My Story: Model Cédrick Dauberton on Facing and Overcoming Discrimination in the Fashion Industry
Welcome to My Story, our weekly series dedicated to creatives of colour and their paths to success. By championing these diverse stories and backgrounds, we hope that our understanding of the cultural conversations around beauty and fashion will expand and that respect for our differences will flourish.
Meet, Cédrick Dauberton, a model from the French Caribbean island of Guadeloupe who now calls Toronto home. Since being scouted by a casting director in Paris while finishing up his Master’s Degree in finance, Cédrick has been tapped by Italian fashion house Missoni for gigs. Away from the catwalk, Cédrick is also an aspiring actor. Here, he shares, in his own words, his experience as a model of colour in an industry where Eurocentric features have long been the standard of beauty.
On his home island of Guadeloupe:
“All my family lives there, and I visit them as often as I can. A good thing about my island is that it’s very peaceful with a wonderful quality of life, away from big-city stress. I would describe the culture of Guadeloupe as a mix of Indian, African, and French. You can see this diversity through the music, art, food, and the traditions. Based on all these elements, I would say that Guadeloupe culture is vibrant and colourful. My favourite thing about my island is the breathtaking landscapes, from the beaches to the mountains, as well as the generosity and kindness of the people there.”
On encountering push-back from job castings because of his look:
“In France, my profile wasn’t brought to the forefront. The French market is complicated for people with my look and appearance as we have not historically been representative of typical beauty standards in Europe. I had many castings in which I was told afterward that they didn’t want to select people of colour. There was one casting where I was not even let in because the team decided at the last minute that they didn’t want diversity. It feels strange to get cancelled because of my skin, and sad to see that people tend to push the fault onto others, saying that they didn’t want to take the ‘risk’. On the other hand, some people that I worked with were bringing some change and pushing me forward despite the obstacles: I am proud to have been chosen as the face of several French brands.”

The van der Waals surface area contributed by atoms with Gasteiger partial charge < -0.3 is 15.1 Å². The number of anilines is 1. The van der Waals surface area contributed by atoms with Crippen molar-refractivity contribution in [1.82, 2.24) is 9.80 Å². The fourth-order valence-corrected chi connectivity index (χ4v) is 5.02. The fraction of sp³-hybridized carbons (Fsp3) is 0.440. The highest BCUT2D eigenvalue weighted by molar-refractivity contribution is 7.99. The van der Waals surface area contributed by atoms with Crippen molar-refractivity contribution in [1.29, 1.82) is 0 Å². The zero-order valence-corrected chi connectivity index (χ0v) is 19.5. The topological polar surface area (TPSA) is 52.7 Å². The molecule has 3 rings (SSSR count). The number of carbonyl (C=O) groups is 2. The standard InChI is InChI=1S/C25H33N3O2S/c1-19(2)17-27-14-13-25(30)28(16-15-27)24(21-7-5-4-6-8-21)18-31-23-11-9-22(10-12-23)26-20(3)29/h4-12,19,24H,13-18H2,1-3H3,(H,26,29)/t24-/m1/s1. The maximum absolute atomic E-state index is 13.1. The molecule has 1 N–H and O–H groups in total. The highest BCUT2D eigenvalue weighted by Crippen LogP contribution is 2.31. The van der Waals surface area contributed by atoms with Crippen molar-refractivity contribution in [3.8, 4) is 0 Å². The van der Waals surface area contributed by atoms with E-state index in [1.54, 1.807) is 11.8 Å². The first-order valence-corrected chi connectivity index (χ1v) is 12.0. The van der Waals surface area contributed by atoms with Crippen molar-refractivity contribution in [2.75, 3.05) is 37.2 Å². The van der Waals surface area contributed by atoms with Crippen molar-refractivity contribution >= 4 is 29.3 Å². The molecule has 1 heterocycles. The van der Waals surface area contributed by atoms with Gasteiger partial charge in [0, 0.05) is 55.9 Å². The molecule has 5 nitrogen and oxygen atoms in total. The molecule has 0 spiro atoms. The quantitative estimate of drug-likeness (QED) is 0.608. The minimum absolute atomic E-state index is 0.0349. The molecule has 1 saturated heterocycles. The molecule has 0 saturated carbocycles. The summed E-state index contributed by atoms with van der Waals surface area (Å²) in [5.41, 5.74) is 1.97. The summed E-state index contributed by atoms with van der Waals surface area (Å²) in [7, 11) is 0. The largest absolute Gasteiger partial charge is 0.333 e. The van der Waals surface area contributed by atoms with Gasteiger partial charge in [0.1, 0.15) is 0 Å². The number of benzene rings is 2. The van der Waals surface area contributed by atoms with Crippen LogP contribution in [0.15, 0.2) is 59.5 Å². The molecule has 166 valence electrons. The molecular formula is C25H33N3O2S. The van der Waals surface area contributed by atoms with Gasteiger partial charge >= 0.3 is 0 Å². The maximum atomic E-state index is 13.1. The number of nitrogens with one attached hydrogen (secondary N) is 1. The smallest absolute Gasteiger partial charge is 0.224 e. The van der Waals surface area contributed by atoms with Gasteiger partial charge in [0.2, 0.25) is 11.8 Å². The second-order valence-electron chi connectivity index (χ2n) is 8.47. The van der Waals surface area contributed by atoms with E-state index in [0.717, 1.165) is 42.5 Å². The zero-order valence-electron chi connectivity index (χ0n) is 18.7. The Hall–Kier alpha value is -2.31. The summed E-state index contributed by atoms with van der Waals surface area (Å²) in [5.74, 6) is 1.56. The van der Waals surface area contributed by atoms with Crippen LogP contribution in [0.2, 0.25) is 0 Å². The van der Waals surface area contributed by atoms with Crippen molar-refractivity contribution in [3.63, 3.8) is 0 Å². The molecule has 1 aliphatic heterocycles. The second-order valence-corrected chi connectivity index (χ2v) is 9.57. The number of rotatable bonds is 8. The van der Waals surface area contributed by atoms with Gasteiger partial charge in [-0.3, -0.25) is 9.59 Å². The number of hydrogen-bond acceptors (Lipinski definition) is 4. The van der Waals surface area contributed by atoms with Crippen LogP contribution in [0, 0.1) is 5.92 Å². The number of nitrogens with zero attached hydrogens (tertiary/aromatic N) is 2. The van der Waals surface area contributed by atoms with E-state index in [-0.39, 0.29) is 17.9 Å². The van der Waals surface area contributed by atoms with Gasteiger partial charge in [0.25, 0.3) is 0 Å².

On the hardest lesson he’s learned as a fashion model:
“Modelling can be very challenging, especially when you don’t fit the ‘usual’ standards. I used to doubt myself a lot when I started, and I was a bit too harsh with myself, too. Some events in my career made me think I wasn’t worthy enough compared to my colleagues, which is not true. But what came out of it is that I realized that there was nothing wrong about being Black in this industry. I learned to love myself more and embrace my differences.”
On the proudest moment of his modelling career:
“When I did my first fashion show in Milan for Missoni. I realized I wanted to open the door for other people coming from minority cultures to be represented, to pursue their dreams and accomplish them, wherever they come from.”
On working in Canada vs. Europe:
“It’s been pretty much one year since I moved to Canada. I would say the most significant difference is that professionals in the fashion industry in Canada are more willing to work with people of colour. I will also add that working in Canada, I feel more recognized; I believe that there is more space for people with my look. This market is new for me, but I have the feeling that it’s more welcoming.”
On where boundaries still need still need to be broken in the fashion industry:
“Diversity should be normalized in the fashion industry and not seen as something trendy. I want to see more brands walk the talk about diversity. The industry of course needs to work on racism, but there are other issues to tackle as well, including better representation of people of different gender expressions, and adopting more body positivity for everyone to be able to identify.”
On the Black Lives Matter movement:
“As a person of colour, I feel overwhelmed by discrimination and violence towards minorities. I have faced discrimination based on my skin in the past. Most of the time, I tried to ignore it and convince myself to not see it just to keep my sanity in my professional and personal life. Looking back now, I have to admit that I was just too afraid to point it out, maybe because I didn’t want to be put in a box or blacklisted. The power of this movement, however, is teaching me not to remain silent anymore about this. I want to use my voice to stand against any type of discrimination. I think people should be accepted the way they are and feel safe regardless of their race, gender, body type, etc. I do believe that we are in the centre of something great, something that I hope will build a much better world for all of us and the next generations coming after. The beauty of this movement for me is that it’s us (Black, white, Asian, Latino, etc) all united against racism.”
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